Special to the Tribune-Star
TERRE HAUTE —
I think I may be in the running for pin-up girl for the U.S. Postal Service.
I trust this does not mean that I will be wanted in 48 contiguous states — as well as Alaska and Hawaii — but rather that I am being lauded for my continuing contribution to keeping mail service a bit less deep in red ink.
I know I am smiled upon by postal clerks when I buy lots and lots of stamps. I write a lot of letters and am convinced that there is nothing to compare with a personal letter — sent with 44 cents postage. It stands alone in the face of e-mail, Facebook, texting, Twitter or blogs. If this means I’m guilty of something criminal, I don’t think I could outrun the feds.
I do write letters, snail mail if you prefer, and my correspondents respond via snail mail. I figure that as a group we are good for about eight letters a week, or something like $3.52 a week in profit for the post office. This doesn’t count another half-dozen occasional correspondence. Of course delivery charges must be figured in, but I have to believe that the steady income must be appreciated.
I figure it doesn’t cost less to mail and deliver all of the appeals for donations received by the dozens every week — most of which are sent for less than 44 cents. A couple a week or so ago were mailed to me at 8 cents each. Of course, the appeal enclosed an envelope so I would find it convenient to return a check, but they did not use the 8-cent stamp so it would cost me 44 cents to send a pittance. I didn’t bother.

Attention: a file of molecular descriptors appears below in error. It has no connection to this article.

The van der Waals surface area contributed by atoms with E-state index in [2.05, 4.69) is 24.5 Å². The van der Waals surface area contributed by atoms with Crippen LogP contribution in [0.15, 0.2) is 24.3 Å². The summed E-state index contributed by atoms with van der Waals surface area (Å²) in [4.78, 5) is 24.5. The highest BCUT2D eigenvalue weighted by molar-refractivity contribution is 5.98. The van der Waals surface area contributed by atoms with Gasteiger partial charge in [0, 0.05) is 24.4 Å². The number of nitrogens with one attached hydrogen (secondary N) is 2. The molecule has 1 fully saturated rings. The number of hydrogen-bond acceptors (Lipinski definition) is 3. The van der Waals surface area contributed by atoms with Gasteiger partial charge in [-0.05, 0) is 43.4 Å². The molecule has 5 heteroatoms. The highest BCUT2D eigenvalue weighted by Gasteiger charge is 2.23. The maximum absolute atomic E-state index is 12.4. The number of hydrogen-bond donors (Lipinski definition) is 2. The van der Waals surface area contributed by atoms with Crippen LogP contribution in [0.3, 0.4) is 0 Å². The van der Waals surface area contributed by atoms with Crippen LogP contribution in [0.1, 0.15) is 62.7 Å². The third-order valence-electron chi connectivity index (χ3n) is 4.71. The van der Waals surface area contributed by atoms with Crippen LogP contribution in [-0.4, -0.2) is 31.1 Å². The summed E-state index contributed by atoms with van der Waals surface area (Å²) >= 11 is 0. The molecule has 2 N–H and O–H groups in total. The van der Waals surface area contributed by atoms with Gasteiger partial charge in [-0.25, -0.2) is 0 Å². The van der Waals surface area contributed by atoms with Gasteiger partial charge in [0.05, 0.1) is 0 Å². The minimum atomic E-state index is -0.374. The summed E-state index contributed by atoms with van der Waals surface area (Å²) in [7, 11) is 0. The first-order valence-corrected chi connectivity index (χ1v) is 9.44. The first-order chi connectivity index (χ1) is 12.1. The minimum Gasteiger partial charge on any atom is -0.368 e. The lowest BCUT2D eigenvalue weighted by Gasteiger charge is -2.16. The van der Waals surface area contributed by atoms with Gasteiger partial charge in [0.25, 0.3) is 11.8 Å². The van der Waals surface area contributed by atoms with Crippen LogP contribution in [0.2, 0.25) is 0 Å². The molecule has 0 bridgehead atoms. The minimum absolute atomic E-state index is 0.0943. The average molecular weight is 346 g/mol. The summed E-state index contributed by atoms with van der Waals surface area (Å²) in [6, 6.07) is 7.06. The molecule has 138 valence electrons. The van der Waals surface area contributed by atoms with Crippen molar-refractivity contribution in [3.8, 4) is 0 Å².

And don’t get me started on catalogs! I cannot imagine the forest which have been denuded to supply the paper to send me catalogs. It must be a state secret how much it costs to mail a catalog, but they are a lot heavier than my letters. If cost to mail was based on weight it might save enough for the post office to treat the delivery person for back spasms incurred by the weight.
I don’t expect a return to the 3-cent stamp, and the old “penny postcard” is only a vague and highly collectible memory. Costs do go up. I get anxious when the Postmaster General goes, hat-in-hand, to Congress pleading for an increase in postage. I won’t quit writing letters, but it would be nice to get some sort of award for faithfulness.
So if you happen to see my picture in the post office, let’s hope it doesn’t say “WANTED” in big, bold letters.
Liz Ciancone is a retired Tribune-Star reporter. Send e-mail to firstname.lastname@example.org.